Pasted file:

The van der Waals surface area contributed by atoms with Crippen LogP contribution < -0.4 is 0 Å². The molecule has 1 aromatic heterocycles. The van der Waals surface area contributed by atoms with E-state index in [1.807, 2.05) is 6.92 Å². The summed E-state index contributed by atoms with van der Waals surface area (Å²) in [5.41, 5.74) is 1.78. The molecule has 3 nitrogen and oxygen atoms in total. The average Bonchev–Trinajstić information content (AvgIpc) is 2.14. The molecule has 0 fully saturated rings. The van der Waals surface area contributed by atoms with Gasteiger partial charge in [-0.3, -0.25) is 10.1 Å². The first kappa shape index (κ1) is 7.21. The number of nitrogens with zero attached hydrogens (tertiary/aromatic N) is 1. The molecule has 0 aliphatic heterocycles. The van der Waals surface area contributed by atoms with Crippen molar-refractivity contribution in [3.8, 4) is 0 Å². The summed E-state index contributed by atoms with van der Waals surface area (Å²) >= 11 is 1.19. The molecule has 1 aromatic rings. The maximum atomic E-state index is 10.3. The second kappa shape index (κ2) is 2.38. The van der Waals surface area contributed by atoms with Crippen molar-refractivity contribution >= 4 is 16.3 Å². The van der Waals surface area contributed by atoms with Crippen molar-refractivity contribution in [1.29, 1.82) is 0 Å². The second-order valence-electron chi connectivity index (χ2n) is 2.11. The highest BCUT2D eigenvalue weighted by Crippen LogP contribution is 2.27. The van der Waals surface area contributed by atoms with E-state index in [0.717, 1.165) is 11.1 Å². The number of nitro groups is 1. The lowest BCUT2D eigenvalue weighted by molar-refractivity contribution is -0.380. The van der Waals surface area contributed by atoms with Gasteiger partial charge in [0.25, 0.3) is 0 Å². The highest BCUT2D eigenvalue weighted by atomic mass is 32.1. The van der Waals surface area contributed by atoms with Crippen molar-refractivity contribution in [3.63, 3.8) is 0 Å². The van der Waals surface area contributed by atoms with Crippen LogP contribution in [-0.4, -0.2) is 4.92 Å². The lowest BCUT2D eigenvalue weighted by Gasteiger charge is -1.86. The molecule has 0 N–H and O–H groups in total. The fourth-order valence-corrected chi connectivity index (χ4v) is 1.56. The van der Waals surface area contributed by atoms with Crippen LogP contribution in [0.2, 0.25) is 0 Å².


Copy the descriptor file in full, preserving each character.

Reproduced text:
The van der Waals surface area contributed by atoms with Crippen LogP contribution < -0.4 is 0 Å². The molecule has 1 aromatic heterocycles. The van der Waals surface area contributed by atoms with E-state index in [1.807, 2.05) is 6.92 Å². The summed E-state index contributed by atoms with van der Waals surface area (Å²) in [5.41, 5.74) is 1.78. The molecule has 3 nitrogen and oxygen atoms in total. The average Bonchev–Trinajstić information content (AvgIpc) is 2.14. The molecule has 0 fully saturated rings. The van der Waals surface area contributed by atoms with Gasteiger partial charge in [-0.3, -0.25) is 10.1 Å². The first kappa shape index (κ1) is 7.21. The number of nitrogens with zero attached hydrogens (tertiary/aromatic N) is 1. The molecule has 0 aliphatic heterocycles. The van der Waals surface area contributed by atoms with Crippen molar-refractivity contribution in [3.8, 4) is 0 Å². The summed E-state index contributed by atoms with van der Waals surface area (Å²) >= 11 is 1.19. The molecule has 1 aromatic rings. The maximum atomic E-state index is 10.3. The second kappa shape index (κ2) is 2.38. The van der Waals surface area contributed by atoms with Crippen molar-refractivity contribution >= 4 is 16.3 Å². The van der Waals surface area contributed by atoms with Crippen molar-refractivity contribution in [1.29, 1.82) is 0 Å². The second-order valence-electron chi connectivity index (χ2n) is 2.11. The highest BCUT2D eigenvalue weighted by Crippen LogP contribution is 2.27. The van der Waals surface area contributed by atoms with E-state index in [0.717, 1.165) is 11.1 Å². The number of nitro groups is 1. The lowest BCUT2D eigenvalue weighted by molar-refractivity contribution is -0.380. The van der Waals surface area contributed by atoms with Gasteiger partial charge in [0.25, 0.3) is 0 Å². The highest BCUT2D eigenvalue weighted by atomic mass is 32.1. The van der Waals surface area contributed by atoms with Crippen molar-refractivity contribution in [3.63, 3.8) is 0 Å². The van der Waals surface area contributed by atoms with Crippen LogP contribution in [-0.4, -0.2) is 4.92 Å². The lowest BCUT2D eigenvalue weighted by Gasteiger charge is -1.86. The molecule has 0 N–H and O–H groups in total. The fourth-order valence-corrected chi connectivity index (χ4v) is 1.56. The van der Waals surface area contributed by atoms with Crippen LogP contribution in [0.2, 0.25) is 0 Å².